The FracFocus problems, weak BLM proposal and politicians who represent oil and gas add up to a wellprotected industry. The only healthy and responsible future lies in more attention to promoting renewable energies.

Joan Peck/Longmont

Hick is no ‘fair witness’

(Re: “The bad news: Hickenlooper is not delusional,” DyerTimes, May 9.) On May 2, Gov. Hickenlooper participated in the FrackingSENSE lecture series at the University of Colorado. There he stated that he wants to be a “fair witness” of oil and gas development (particularly of fracking) in Colorado. A fair witness is an individual trained to observe events and report exactly what he or she sees and hears, making no extrapolations or assumptions. I would venture to say Hickenlooper is anything but a “fair witness” when it comes to fracking.

Consider that he has appeared in paid advertisements for the oil and gas industry claiming that fracking is safe. He has been called a “stud” by oil and gas lobbyists. He intentionally misled a Senate hearing committee and the press with his claims of drinking fracking fluid, which was not the kind of highly toxic and carcinogenic concoction that is routinely used throughout Colorado. He has even sued a local town for imposing a ban on fracking.

Hickenlooper also stated that “if we find unhealthy air quality around a community and something coming out of a well that is an issue, we will put the brakes on faster than you can imagine.” Oh really? NOAA has recently reported air quality in Weld County that is worse than L.A. and Houston, and is directly related to oil and gas activity, yet there is no slow-down there. And a recent gas leak near Parachute allowed a carcinogen to seep into the ground near a large creek that feeds into the Colorado River, and we have yet to hear of any “brakes” being applied.

Another alarming statement that Hickenlooper made is that the science on the impacts of fracking is far from settled; scientists don’t know the impacts of wells on air and how that might impact the health of nearby residents. If this is true, why are we con tinuing to drill, baby, drill? Shouldn’t we be implementing the precautionary principle and putting the brakes on fracking until we know the answers to these important questions? Instead, Hickenlooper’s appointee to the Colorado Department of Public Health and Environment, Dr. Urbina, specifically testified against HB 1275, which would have produced a study on health impacts. The fact that our governor is saying one thing but doing the opposite leads me to believe that he is certainly no “fair witness” to fracking, but instead is a colluding representative of the oil and gas industry.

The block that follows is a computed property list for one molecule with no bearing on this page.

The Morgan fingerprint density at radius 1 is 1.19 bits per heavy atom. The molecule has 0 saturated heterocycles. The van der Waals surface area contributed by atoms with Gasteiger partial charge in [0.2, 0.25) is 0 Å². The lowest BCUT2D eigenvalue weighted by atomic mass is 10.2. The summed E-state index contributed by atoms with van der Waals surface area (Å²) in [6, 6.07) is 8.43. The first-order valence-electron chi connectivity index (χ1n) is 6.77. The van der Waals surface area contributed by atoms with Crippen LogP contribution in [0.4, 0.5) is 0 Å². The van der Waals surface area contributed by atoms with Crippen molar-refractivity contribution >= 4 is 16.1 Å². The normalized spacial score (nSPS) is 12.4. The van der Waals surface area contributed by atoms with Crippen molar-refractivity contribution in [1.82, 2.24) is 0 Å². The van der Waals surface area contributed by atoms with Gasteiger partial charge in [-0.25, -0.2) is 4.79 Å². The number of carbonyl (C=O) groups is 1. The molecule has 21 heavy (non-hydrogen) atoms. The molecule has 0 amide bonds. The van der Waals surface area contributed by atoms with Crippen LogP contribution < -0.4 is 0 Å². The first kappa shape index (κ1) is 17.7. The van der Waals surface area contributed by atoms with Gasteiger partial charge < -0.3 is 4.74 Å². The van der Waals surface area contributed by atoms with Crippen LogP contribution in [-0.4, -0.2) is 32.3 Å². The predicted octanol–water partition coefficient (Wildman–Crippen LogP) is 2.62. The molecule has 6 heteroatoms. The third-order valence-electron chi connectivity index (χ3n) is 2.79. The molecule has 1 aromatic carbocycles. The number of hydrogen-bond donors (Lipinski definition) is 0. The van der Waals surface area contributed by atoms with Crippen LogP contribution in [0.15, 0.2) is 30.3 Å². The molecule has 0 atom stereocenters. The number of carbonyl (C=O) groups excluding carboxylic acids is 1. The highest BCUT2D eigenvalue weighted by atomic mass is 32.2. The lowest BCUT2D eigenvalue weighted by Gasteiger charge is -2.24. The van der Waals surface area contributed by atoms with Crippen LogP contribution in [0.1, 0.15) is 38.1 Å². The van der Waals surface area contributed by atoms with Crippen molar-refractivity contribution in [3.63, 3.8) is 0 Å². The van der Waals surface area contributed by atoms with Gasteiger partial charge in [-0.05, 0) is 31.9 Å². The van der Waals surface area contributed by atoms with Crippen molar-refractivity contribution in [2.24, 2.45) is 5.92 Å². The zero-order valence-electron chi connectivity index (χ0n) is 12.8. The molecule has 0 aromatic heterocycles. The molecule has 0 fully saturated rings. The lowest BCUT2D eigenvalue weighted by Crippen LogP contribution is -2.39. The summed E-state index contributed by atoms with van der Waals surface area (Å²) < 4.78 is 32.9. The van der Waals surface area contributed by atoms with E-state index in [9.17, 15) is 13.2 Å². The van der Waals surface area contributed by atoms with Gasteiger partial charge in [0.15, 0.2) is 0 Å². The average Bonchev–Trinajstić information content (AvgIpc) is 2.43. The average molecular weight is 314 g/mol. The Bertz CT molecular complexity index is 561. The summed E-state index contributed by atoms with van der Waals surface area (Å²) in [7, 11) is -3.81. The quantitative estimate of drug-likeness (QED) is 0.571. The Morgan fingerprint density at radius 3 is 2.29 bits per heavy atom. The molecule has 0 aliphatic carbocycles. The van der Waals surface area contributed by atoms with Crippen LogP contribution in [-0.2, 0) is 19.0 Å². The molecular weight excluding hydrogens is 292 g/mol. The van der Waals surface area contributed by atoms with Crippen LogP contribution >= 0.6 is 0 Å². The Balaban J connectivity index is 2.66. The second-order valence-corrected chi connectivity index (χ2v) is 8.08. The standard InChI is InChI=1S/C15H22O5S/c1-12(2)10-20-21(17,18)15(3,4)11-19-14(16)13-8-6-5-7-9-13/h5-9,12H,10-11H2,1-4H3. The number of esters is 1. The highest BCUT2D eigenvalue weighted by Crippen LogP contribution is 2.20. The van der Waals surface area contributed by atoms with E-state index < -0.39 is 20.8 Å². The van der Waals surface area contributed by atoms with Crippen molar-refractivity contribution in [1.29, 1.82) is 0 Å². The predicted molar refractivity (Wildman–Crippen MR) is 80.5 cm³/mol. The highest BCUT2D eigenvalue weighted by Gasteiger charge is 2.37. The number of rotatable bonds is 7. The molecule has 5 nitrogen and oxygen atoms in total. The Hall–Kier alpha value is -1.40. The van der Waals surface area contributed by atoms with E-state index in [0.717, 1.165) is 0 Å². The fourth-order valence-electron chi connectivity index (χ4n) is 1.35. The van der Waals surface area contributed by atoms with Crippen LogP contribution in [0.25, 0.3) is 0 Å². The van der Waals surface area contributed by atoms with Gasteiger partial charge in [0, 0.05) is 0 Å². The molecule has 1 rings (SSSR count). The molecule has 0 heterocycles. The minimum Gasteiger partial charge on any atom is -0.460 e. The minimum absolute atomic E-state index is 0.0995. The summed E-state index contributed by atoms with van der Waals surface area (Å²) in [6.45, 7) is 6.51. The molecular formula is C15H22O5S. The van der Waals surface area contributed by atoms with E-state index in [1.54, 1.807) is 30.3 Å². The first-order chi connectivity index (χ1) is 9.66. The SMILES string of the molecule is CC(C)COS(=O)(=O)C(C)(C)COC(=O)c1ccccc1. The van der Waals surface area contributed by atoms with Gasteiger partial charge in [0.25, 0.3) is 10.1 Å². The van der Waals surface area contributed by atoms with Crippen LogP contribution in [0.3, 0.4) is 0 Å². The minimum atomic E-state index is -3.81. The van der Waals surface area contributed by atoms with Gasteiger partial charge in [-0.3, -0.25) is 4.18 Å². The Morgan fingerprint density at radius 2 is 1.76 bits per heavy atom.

Kate Johnson/Longmont

Working on the railroad

I wonder if anyone interested in bringing rail to Boulder County has considered the right of way of the long-ago Denver-Boulder Interurban transit system?

It’s my understanding that this right of way crosses protected open space. It would take some sort of understanding that this would be a rail line that had no economic development but only a pure mobility function.

It doesn’t appear to me that Boulder is on the burner (front or back), so some sort of thinking “outside the box” needs to take place.

Kevin Sampson/Denver

City took my meds

My friend and I have had uncontrollable epileptic seizures for over 25 years of neurologists, medicines, surgeries and implants.

We found marijuana’s CBD properties to finally be a strong control with little effects. It is the unnecessary THC part that makes you high. There was only one company in all of Colorado that took the time and effort to crossbreed plants to create a plant that produced leaves with very little THC and a large amount of CBD. Boulder shut them down, took their license and burned the plants. In maybe six months our dealer will be out of his stock and we will be back to violent and frequent attacks. It is illegal to bring the product across state lines. Anti-convulsants kill brain cells, destroy stomach linings, block our bones from receiving vitamin D and kill kidneys, livers and us. Violent, uncontrollable migraines and chemical depression. None of these effects are listed on the 2,000 years of recorded use of cannabis. If ignorance is bliss, then our government lives like they are in heaven.

See you on the sidewalk. Sam Inglese/via Internet